Potable water supply professionals continue to struggle with growing populations, drought, and shrinking groundwater and surface water sources. Early in the game, no solution to the sustainable water supply problem is out of the question. Fortunately, current technology has the ability to defuse the concerns often associated with hysterical media headlines such as “Toilet to Tap”.
Archive for date: August 2nd, 2016
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The drought rules were relaxed, but Californians didn’t open the spigots.The state’s urban residents are continuing strong water conservation, cutting water use 21.5 percent in June compared with June 2013, the baseline year, despite state officials easing mandatory drought targets earlier this year. The new data was released Tuesday morning by the State Water Resources Control Board in Sacramento.“It’s maybe not as good as we hoped, but it’s better than we feared with conflicting messages out there,” said Felicia Marcus, chairwoman of the board.
Californians conserved less water in June, the first month after statewide mandates were eased and control over drought restrictions returned to local water agencies, officials said Tuesday.
The State Water Resources Control Board reported that Californians used 21.5 percent less water in June than they did in 2013, a drop of 6 percentage points from a year earlier and nearly 7 percentage points from May.
A dip in conservation was expected after the statewide mandate was eased, and conservation overall remained high, said Felicia Marcus, water board chairwoman.
Harmful plumes of algae in waterways have been much in the news lately, in California and nationally. We talked to James Cloern, a senior scientist at the US Geological Survey and a member of the PPIC Water Policy Center’s research network, about this pressing water quality issue. PPIC: What are algal blooms, and how big a problem are they for California? James Cloern: Our waterways are home to many thousands of species of microscopic algae, but only a few dozen can develop into harmful blooms.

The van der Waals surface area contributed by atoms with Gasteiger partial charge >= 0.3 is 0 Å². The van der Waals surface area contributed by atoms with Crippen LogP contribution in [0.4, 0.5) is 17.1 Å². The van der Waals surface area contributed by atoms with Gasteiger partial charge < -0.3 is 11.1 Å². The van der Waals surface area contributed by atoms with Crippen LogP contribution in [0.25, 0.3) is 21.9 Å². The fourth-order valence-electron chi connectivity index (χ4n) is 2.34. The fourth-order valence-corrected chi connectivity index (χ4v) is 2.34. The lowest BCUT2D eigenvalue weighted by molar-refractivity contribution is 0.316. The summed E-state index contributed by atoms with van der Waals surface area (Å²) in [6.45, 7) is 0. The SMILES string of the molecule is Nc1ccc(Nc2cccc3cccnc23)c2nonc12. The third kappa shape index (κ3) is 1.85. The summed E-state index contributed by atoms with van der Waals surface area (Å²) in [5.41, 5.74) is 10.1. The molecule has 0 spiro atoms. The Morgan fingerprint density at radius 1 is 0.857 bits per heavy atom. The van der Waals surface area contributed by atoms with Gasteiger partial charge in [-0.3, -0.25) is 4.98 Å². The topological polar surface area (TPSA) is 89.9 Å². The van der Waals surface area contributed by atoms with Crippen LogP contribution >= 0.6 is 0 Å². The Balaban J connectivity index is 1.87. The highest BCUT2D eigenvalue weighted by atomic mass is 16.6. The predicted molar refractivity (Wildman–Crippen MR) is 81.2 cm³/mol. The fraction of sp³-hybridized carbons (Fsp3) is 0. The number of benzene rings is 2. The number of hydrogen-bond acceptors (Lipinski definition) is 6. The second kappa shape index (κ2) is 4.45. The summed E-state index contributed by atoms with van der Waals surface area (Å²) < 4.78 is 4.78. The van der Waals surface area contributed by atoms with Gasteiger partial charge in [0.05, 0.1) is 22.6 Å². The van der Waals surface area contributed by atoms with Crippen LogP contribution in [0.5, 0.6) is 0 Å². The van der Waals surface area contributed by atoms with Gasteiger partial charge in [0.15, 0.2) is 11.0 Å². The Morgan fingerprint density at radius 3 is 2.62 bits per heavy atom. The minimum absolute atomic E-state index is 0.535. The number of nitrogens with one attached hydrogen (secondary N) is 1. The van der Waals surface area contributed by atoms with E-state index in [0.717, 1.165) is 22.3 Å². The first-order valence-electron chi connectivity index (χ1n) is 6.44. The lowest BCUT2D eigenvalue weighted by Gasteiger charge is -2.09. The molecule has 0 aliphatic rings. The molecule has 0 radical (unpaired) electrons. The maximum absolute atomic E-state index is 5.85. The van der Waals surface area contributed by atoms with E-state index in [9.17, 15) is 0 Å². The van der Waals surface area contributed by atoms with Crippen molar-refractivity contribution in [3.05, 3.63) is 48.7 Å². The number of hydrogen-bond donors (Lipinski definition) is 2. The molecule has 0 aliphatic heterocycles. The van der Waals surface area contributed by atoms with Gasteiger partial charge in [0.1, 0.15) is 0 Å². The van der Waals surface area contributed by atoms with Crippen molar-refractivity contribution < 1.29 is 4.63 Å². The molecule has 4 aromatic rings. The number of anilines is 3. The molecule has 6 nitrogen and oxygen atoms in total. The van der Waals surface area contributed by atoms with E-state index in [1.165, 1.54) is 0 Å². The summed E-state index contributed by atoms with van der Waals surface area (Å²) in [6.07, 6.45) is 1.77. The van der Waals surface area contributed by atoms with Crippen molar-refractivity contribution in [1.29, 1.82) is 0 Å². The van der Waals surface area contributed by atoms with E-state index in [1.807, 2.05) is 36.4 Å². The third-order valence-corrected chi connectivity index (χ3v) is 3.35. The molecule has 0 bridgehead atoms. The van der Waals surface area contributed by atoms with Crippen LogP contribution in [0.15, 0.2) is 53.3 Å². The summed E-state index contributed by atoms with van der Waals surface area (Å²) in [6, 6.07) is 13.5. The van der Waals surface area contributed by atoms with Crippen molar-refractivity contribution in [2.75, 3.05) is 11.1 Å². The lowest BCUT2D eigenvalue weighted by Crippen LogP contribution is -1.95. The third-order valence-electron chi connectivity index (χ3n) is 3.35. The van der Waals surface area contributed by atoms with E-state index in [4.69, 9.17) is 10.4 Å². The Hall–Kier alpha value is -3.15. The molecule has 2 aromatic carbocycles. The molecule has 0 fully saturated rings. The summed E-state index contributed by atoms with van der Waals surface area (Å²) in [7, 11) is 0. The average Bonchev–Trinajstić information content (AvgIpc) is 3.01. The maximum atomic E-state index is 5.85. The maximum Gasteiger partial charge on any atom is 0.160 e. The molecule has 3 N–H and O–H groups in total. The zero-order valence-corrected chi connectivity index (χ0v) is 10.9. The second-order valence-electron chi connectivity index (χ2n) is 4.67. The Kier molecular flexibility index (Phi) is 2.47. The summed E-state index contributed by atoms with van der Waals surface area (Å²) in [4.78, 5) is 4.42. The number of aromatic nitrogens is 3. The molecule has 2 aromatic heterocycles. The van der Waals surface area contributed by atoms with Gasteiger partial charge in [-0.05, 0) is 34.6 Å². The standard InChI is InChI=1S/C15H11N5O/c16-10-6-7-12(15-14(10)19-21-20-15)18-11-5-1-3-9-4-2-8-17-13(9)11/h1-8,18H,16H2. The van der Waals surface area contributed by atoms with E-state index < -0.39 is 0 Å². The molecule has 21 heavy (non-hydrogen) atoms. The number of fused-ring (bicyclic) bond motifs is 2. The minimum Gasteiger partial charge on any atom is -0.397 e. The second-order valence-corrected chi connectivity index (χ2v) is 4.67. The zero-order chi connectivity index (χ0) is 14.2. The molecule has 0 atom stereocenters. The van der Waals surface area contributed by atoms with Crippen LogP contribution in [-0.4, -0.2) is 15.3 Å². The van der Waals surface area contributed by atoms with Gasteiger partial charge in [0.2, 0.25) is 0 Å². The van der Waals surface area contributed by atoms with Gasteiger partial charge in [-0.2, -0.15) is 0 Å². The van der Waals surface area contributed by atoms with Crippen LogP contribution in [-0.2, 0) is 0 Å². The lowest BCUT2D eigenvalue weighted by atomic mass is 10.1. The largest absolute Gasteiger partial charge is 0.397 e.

Sacramento is considering scrapping the lowest bidder requirement in its water meter installation program, a step it says could get meters put in faster and reduce customer complaints. The change could also allow contracting bias in a program that has weathered setbacks and scandals, including the recent finding by the city auditor that its onetime project manager had sex and used alcohol and drugs on the job.
In three years, California’s largest utilities could be slashing their use of fossil fuels by swapping homegrown solar energy for Rocky Mountain wind power in a sprawling Western electricity grid. Or a newly expanded grid could provide a profitable market to revive out-of-state coal plants that would otherwise face a harder time complying with California’s aggressive greenhouse-gas-reduction efforts.
In Colorado, rivers flow not only down mountain slopes but beneath them, across them, and through them. Nearly four dozen canals, tunnels, and ditches in the state move water out of natural drainages and into neighboring basins. Some snake across high passes. Others pierce bedrock. All manmade water courses, meant to supply farming, manufacturing, or household use, eventually become so familiar they become part of the landscape. But old infrastructure can come to life in different form.
Global heat, greenhouse gases and sea levels all climbed to record highs last year, making 2015 the worst in modern times across a range of key environmental indicators, international scientists said Tuesday. A dire picture of the Earth’s health is painted in the State of the Climate report, a peer-reviewed 300-page tome that comes out once a year and is compiled by 450 scientists from around the world. The record heat that the planet experienced last year was driven partially by global warming, and was exacerbated by the ocean heating trend known as El Nino, it said.
Californians used 21 percent less water in June than they did in 2013. That wasn’t as much savings as last month or even last year, but state water regulators say they expected conservation to dip. It’s the first month after statewide mandates were eased. Local water agencies now set conservation standards based on supply. Agencies must self-certify that they can provide water for several years. Regulators call it a “stress-test.” But it may be too soon to tell if the dip in June is an indication that the relaxed rules aren’t working.
Freed from stringent statewide drought controls, Californians have begun using more water. Urban consumption grew by 8 percent in June compared to a year earlier, according to figures released Tuesday by the State Water Resources Control Board. June was the first month in which California was operating under significantly relaxed drought regulations, and state regulators said they will monitor conservation going forward. If necessary, they said drought mandates could be reinstated. Californians still managed to reduce water use by 21.5 percent in June, compared with the 2013 baseline established by the state.